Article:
A person must therefore be very careful to have the proper intentions when rinsing his fingertips after the meal, in order that [the Other Side] not prosecute him.

Whenever a person succumbs to the temptations of evil, the sin he performs acts as a "prosecutor" against him in the heavenly court.

For by giving it this gift, as is known, the Other Side departs, leaving [the person alone]. In the beginning [of the meal] it is just a guest, but if the individual does not recite Grace with the proper intention and concentration it becomes the host and prosecutes against him. As we said, this is particularly true if one dines by himself, without the [protection offered by the] Invitation to Recite Grace.

Rinsing the remains of the meal off the fingertips is seen as "throwing the dog a bone." Evil possesses no intrinsic power; it derives its power solely by virtue of man's misdeeds. However, it must be present to at least some minimal extent in order for there to be free choice. If evil receives this minimal sustenance, it is satisfied, and, realizing that it has nothing more to expect from this meal, departs.

The mystical meaning of this statement is thus that when washing the fingertips after the meal one must meditate on the name Eh-yeh.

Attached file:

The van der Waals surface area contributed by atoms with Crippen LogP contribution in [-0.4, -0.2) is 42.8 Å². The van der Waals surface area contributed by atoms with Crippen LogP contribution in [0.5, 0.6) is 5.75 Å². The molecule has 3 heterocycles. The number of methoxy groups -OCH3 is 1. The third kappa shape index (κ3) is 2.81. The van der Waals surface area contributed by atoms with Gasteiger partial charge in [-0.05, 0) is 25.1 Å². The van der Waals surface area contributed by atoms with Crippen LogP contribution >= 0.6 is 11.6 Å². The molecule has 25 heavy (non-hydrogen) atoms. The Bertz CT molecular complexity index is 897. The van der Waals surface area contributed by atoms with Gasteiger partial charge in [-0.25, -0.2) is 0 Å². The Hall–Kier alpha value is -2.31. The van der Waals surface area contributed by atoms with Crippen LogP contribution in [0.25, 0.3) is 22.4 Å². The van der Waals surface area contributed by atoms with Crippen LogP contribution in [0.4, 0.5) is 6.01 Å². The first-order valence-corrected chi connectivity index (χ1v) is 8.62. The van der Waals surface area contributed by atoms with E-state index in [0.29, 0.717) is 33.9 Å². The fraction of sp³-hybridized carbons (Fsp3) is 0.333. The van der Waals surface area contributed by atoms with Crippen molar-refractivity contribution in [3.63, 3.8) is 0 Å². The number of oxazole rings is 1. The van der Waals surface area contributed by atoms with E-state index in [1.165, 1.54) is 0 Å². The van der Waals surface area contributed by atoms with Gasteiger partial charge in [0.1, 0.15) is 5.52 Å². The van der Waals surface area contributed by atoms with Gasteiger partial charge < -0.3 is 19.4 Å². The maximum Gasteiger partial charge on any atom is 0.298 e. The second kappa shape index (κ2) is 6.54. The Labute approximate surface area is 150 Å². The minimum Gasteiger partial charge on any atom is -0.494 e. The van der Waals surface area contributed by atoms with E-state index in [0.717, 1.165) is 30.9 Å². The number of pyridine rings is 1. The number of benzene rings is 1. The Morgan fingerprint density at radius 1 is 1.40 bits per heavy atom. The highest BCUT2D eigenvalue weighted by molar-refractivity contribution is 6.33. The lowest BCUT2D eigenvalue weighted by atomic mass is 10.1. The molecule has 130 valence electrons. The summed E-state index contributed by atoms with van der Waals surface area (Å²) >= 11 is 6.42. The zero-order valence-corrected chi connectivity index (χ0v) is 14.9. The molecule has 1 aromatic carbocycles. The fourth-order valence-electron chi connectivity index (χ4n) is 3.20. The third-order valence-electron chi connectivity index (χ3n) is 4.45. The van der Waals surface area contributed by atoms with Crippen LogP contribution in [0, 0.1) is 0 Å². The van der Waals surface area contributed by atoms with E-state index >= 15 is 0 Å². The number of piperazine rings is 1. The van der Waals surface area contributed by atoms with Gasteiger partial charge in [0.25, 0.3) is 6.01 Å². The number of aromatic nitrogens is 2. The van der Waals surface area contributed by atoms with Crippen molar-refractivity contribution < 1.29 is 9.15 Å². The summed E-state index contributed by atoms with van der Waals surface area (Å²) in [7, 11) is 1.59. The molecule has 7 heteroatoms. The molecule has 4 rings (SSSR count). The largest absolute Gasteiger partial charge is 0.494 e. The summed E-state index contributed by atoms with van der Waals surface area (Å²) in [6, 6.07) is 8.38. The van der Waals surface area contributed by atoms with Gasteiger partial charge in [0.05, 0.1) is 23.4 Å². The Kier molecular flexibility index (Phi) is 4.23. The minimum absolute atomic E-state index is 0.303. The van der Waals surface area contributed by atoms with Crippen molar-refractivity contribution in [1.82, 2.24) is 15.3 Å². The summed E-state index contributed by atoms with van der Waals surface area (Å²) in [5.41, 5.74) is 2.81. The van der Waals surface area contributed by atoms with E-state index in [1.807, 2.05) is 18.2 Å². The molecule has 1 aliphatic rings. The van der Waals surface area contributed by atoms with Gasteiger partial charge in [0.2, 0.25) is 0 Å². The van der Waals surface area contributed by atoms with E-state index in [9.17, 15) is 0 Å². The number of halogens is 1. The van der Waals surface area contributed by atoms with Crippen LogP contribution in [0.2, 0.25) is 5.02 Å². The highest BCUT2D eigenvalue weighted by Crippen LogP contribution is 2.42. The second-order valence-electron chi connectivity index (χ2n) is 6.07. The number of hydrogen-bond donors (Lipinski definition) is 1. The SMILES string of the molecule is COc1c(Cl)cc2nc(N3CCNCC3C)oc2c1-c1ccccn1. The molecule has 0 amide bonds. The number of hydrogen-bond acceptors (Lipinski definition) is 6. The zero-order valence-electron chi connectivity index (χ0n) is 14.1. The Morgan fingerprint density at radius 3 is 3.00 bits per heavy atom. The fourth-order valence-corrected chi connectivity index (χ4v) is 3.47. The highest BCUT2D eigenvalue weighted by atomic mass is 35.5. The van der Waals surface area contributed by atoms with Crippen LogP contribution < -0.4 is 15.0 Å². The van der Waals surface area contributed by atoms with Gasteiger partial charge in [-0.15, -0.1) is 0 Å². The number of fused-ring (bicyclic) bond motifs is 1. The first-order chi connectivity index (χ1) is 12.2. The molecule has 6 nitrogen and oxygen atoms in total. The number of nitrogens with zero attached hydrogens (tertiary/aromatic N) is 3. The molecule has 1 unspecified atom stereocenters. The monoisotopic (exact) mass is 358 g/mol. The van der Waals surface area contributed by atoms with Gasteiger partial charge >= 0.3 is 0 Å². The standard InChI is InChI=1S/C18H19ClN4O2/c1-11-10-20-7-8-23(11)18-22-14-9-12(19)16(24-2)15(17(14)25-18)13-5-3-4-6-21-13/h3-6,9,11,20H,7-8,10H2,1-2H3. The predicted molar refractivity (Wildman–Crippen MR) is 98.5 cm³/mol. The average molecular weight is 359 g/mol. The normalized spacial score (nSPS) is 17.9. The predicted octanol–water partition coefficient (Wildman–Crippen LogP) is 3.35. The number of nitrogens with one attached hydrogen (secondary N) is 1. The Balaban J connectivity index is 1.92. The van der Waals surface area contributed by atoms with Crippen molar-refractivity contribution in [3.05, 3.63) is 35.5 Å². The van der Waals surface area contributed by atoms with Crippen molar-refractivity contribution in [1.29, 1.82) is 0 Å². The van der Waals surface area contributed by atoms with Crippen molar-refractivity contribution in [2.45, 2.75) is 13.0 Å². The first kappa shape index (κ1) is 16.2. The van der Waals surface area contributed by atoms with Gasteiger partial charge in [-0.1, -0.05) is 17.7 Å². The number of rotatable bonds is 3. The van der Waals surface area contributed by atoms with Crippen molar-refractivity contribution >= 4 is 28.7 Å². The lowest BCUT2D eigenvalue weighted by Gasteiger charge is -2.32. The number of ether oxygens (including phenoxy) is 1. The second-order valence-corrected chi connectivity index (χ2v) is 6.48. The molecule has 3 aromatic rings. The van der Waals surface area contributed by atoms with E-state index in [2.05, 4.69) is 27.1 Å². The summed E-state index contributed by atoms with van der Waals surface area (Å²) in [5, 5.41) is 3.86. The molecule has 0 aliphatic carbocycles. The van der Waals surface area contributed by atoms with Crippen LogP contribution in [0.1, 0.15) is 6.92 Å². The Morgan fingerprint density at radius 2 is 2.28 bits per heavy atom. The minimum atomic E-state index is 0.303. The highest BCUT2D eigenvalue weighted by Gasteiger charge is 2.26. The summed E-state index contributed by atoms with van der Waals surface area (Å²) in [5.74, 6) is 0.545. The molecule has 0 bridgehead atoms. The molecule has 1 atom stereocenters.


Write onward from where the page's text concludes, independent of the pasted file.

Now, one should not make any interruption between rinsing the fingertips and reciting Grace After Meals. I [Chaim Vital] was once with my master [the Ari] and someone came to me and said that he had been suffering from severe shoulder pains for two days. My master looked at him and said that this pain came from his having interrupted between rinsing the fingertips and reciting Grace After Meals by studying a chapter of the Mishna. He thus transgressed the instruction of our sages to proceed directly from the rinsing to the blessing. (Berachot 42a) In so doing, he transmuted the word for "directly" [in Hebrew, "teikef", spelled tav-kaf-pei] into the word for "shoulder" ["kateif", kaf-tav-pei] and he felt the pain there. One must not make any interruption between the rinsing and the recital of Grace…

From this we see that one must not make any interruption between the rinsing and the recital of Grace, even with words from the Torah. If one wishes to converse [at his table] in the Torah, as our sages have said one should, he should do so before the rinsing of the fingertips.